What future projects are in the works for Exspiro Productions?
We are working with author, historian, and ghost tour guru Mark Nesbitt on a series that explores history and paranormal phenomena at various locations. The first of these will be available by early June of 2007.
Our book, In the Shadow of Science: Illuminating Ghost Research, is nearly complete. It is a guide for researchers who want to begin collecting evidence that the scientific community will respect. By providing vast information regarding psychology, belief, history, photography, research methodology, and how to write a complete report, we hope to support the development of more scientific, standardized protocols within the community. We anticipate having it in our hands in time for the Ghost World Conference.
We are also hard at work on The Journal of Paranormal Research. The Editorial Board has been reviewing articles in preparation for the first issue, which is set to premiere at the Ghost World Conference in Gettysburg in July of 2007. We hope that this will help to foster a sense of community and sharing that has really been absent in recent years.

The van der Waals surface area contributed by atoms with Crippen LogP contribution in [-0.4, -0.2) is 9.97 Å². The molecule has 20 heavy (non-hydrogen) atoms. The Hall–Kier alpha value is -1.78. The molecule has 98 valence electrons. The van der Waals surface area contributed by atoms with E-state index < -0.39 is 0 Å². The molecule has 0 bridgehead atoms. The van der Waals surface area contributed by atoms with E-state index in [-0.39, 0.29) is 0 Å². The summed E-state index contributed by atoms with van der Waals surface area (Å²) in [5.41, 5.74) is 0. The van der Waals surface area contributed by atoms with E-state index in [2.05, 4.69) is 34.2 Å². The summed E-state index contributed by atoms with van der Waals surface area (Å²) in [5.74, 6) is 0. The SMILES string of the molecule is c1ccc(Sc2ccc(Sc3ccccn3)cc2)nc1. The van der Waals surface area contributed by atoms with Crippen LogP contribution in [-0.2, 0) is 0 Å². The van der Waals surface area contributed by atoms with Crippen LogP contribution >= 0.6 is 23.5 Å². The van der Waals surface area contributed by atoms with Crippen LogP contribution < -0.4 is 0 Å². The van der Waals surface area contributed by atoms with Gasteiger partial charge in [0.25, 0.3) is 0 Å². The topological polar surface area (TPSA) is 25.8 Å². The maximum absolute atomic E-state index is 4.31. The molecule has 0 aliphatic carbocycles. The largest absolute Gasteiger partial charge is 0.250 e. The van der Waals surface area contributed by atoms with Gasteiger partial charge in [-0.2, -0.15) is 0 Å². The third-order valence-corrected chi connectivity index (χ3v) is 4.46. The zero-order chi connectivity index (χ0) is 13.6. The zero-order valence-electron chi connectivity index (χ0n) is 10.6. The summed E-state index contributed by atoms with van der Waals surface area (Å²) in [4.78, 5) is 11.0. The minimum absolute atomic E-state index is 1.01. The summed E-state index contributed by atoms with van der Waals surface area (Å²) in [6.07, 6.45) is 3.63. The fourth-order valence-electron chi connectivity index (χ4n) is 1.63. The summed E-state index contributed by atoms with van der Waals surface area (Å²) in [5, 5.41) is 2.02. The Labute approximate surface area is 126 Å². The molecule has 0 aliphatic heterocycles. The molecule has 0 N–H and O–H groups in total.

What’s one of the funnier moments that occurred while filming?
While filming at the Eastern Regional Paranormal Conference in Gettysburg, we had the pleasure of interviewing Doug and Scott L. of Ghostly Talk. During their interview, this stupid fly kept buzzing in front of the lens. You see Scott L. watching it, obviously annoyed. As Doug tells a story about how he almost killed Scott L. because he saw a ghost while driving, Scott catches the fly right in front of the camera. The most humorous part of all is Doug and Scott L.’s reaction.
Click here to buy this DVD now.
You can visit the Exspiro Productions Web site at: www.exspiroproductions.com.